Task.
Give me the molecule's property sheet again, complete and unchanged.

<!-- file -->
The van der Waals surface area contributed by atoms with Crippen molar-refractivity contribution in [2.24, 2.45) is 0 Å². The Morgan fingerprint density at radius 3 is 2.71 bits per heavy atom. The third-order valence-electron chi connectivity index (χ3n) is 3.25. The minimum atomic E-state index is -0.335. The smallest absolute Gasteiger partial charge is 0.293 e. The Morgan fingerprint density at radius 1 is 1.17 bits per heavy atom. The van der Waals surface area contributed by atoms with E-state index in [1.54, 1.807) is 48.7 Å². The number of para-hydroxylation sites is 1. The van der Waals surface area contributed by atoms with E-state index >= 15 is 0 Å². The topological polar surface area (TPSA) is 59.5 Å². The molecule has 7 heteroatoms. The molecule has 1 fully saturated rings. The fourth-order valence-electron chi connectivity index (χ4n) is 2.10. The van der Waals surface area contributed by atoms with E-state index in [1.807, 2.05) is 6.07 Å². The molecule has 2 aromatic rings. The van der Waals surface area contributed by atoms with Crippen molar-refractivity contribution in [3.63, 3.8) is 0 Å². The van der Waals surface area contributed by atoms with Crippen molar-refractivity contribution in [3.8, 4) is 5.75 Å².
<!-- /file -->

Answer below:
The van der Waals surface area contributed by atoms with Crippen molar-refractivity contribution in [2.24, 2.45) is 0 Å². The Morgan fingerprint density at radius 3 is 2.71 bits per heavy atom. The third-order valence-electron chi connectivity index (χ3n) is 3.25. The minimum atomic E-state index is -0.335. The smallest absolute Gasteiger partial charge is 0.293 e. The Morgan fingerprint density at radius 1 is 1.17 bits per heavy atom. The van der Waals surface area contributed by atoms with E-state index in [1.54, 1.807) is 48.7 Å². The number of para-hydroxylation sites is 1. The van der Waals surface area contributed by atoms with E-state index >= 15 is 0 Å². The topological polar surface area (TPSA) is 59.5 Å². The molecule has 7 heteroatoms. The molecule has 1 fully saturated rings. The fourth-order valence-electron chi connectivity index (χ4n) is 2.10. The van der Waals surface area contributed by atoms with E-state index in [1.807, 2.05) is 6.07 Å². The molecule has 2 aromatic rings. The van der Waals surface area contributed by atoms with Crippen molar-refractivity contribution in [3.63, 3.8) is 0 Å². The van der Waals surface area contributed by atoms with Crippen molar-refractivity contribution in [3.8, 4) is 5.75 Å².